Ubi Bar Final Milestone: Video Demo
Below is the report detailing information about both the live and video demos as well as the final concept proposal. The report can also be viewed in PDF format.
This report explains the design concept for a new, interactive gaming bar, UbiBar. The goal for this project was to create an engaging experience that increases the enjoyment of being at a bar and encourages conversation in the process. The project evolved over the course of several stages, and we are happy to present the final proposal, as well as a video demo that showcases how this concept works.
The video demo is very important for visualizing what UbiBar is and how users interact with it in an easy-to-understand manner. This report also highlights many key aspects of this project. The report contains the following:
- A summary of the two major research studies undertaken during this process
- A detailed explanation of the UbiBar concept, including:
- the video demo
- a discussion of a live, in-class demo
- use-case scenarios
- a list of criteria for games on this platform
- wireframes of the system
- A discussion of the open questions this concept presents, including technical, usability, and social issues
- A brief conclusion reflecting on the system.
The overarching goal for this concept is to create an interactive experience that increases the enjoyment of being at a bar and encourages conversation among friends. Socialization in a bar setting has worked well for a long time. This makes introducing a new experience to the bar a challenge. However, bars have offered gaming experiences as diverse as trivia and darts and board games for many years. Ultimately, our project seeks to reframe the focus of that gaming interaction under the light of ubiquitous computing, thereby facilitating ease of interaction and bolstering the socialization process.
The result of our work is UbiBar. UbiBar is a new bar that incorporates touch-sensitive tables equipped with interactive games of various kinds. The goal of the system is to provide a simple, fun gaming experience that customers can jump in and out of with ease. Games are designed to be played with groups of friends. Importantly, the system also incorporates real-world objects like users’ phones and objects on the table into gameplay. Finally, tables at UbiBar integrate with the traditional bar experience by allowing players to earn points toward free or discounted drinks.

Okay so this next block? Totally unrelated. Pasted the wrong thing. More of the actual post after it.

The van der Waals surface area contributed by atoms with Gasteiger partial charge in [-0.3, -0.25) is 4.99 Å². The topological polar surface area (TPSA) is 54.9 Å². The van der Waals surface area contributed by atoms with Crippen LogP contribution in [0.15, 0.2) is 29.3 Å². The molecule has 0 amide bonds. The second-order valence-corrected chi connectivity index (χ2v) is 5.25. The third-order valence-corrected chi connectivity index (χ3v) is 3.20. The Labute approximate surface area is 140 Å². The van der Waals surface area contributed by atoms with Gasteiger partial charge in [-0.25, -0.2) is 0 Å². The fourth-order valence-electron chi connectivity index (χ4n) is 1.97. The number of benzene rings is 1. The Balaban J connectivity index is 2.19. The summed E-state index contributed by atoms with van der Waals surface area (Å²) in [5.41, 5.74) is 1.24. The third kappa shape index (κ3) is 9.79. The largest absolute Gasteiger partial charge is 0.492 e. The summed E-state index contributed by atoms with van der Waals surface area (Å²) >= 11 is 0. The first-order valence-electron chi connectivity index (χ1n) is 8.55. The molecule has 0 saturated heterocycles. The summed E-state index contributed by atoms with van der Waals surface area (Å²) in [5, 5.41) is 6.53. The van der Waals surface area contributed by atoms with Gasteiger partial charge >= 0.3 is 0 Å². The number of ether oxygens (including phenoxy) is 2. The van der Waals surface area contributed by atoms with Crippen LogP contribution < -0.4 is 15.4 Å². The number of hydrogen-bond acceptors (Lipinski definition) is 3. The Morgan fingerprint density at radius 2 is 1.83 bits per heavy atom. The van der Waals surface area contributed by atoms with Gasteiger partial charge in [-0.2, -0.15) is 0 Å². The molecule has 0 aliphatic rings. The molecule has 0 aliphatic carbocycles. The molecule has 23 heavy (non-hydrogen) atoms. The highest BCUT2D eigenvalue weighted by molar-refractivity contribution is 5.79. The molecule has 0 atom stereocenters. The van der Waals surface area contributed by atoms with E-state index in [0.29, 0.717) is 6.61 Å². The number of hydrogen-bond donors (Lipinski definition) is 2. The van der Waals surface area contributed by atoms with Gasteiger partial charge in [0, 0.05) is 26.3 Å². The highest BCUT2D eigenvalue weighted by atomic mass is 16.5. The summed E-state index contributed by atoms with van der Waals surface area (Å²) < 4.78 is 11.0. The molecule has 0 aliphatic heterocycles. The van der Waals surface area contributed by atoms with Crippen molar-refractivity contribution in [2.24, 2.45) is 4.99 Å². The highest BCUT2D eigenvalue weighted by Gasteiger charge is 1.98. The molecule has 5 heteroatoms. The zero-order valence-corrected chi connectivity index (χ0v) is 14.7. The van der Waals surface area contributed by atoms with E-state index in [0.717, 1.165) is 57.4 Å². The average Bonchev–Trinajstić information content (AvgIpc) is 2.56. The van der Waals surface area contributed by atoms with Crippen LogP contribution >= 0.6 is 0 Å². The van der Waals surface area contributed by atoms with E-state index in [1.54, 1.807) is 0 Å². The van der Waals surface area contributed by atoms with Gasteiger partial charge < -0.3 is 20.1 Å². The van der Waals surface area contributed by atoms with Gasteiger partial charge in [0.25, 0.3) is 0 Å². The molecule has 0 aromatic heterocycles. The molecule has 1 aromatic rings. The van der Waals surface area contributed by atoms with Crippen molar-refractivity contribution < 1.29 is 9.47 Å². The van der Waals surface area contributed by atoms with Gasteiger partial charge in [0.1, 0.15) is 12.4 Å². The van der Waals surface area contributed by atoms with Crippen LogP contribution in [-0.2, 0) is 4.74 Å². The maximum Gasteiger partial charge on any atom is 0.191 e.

This report contains an overview of the two key research studies that informed the design decisions in this concept. Next, the report describes, in detail, the final concept and how it would be used. The report then wraps up with a discussion about some of the open questions this system presents.
Formative Study Summary
The first major study our team undertook contained three key parts: informal observations at four local bars, interviews with six participants about their bar-going experiences, and a cultural probe with those same interview participants. When participants’ time allowed, interviews were conducted on-site at a local bar. Those interviews and the observations followed traditional UX methodologies; the cultural probe, in contrast, offered a somewhat unique perspective on participants’ engagement with the bar experience.
The cultural probe contained three tasks. Participants were asked to:
- mark 10 local bars on a map, each based on a particular criteria (e.g. “Where you’d most like to run into an old friend”),